On the linear orthobaric-density representation of near-critical solvation quantities what can we conclude about the accuracy of this paradigm?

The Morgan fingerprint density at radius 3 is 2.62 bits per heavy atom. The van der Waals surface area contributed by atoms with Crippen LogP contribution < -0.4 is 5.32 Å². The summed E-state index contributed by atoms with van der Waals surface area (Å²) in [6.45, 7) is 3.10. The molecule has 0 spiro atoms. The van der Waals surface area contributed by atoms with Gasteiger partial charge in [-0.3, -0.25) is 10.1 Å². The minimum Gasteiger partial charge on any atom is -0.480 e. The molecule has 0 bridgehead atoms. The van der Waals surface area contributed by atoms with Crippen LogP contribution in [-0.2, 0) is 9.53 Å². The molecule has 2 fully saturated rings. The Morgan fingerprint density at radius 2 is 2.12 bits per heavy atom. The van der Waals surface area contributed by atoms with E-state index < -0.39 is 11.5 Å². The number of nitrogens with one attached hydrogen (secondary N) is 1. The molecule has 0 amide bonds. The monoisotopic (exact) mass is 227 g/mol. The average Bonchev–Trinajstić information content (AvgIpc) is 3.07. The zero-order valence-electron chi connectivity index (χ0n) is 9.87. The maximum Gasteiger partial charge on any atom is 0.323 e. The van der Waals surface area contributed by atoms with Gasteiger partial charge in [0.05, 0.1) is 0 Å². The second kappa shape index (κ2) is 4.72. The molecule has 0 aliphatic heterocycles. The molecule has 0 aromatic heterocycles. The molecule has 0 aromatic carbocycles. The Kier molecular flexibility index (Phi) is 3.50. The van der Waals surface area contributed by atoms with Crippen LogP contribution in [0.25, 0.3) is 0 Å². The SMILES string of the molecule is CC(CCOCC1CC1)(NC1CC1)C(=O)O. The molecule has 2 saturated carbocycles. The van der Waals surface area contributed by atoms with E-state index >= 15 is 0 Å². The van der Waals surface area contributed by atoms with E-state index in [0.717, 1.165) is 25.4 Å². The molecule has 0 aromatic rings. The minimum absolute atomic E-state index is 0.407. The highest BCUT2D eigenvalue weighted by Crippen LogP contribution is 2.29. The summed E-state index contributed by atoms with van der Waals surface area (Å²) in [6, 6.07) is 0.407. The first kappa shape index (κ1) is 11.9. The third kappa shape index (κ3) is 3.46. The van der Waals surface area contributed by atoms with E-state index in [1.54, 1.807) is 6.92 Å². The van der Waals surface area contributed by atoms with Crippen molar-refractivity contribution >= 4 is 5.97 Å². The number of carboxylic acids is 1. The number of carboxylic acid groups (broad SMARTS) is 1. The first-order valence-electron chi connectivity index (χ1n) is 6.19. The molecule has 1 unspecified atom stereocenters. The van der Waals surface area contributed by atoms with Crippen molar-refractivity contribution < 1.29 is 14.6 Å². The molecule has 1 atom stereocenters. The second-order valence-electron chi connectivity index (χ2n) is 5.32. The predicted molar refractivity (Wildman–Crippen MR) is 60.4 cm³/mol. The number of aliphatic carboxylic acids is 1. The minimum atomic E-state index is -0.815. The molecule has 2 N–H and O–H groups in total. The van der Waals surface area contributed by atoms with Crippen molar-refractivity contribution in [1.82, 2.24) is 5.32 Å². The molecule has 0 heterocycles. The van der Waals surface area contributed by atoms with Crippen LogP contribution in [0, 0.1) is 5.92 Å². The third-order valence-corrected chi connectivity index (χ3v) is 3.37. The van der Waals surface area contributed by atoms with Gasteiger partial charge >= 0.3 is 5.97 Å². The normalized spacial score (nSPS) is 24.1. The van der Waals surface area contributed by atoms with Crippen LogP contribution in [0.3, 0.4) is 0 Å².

In this work, we have derived rigorous expressions for the thermodynamic description of the solvation behavior of a model solute in highly-compressible environments of a real solvent, in order to address the question posed in the title of this manuscript. Toward that end, we first provide the essential statistical thermodynamic foundations to support a fundamentally-based approach for the determination of the Krichevskii parameter of a solute in any solvent, based solely on the knowledge of the corresponding Henry's law constant. Second, we analyze the actual orthobaric-density behavior of and , when and , for an infinitely dilute ideal gas solute in an aqueous solution, a system for which we have complete knowledge of its microscopic and thermodynamic behaviors. Third, we invoke these results to test the assumptions behind the modeling of the orthobaric-density dependence of the Henry's law constant, infinite dilution vapor-liquid distribution, and Ostwald coefficients of real solutes. Fourth, we discuss the implications underlying the interpretation of the regressed orthobaric-density slopes, the accuracy of the resulting effective Krichevskii parameters, and the extension of the current analysis to the orthobaric-density behavior for the corresponding Ostwald coefficient, . Finally, we show how the fundamentally-based orthobaric-density linear expressions of for the three quantities converge to the corresponding, empirically-found, asymptotic linear representations for near-critical infinitely dilute solutions.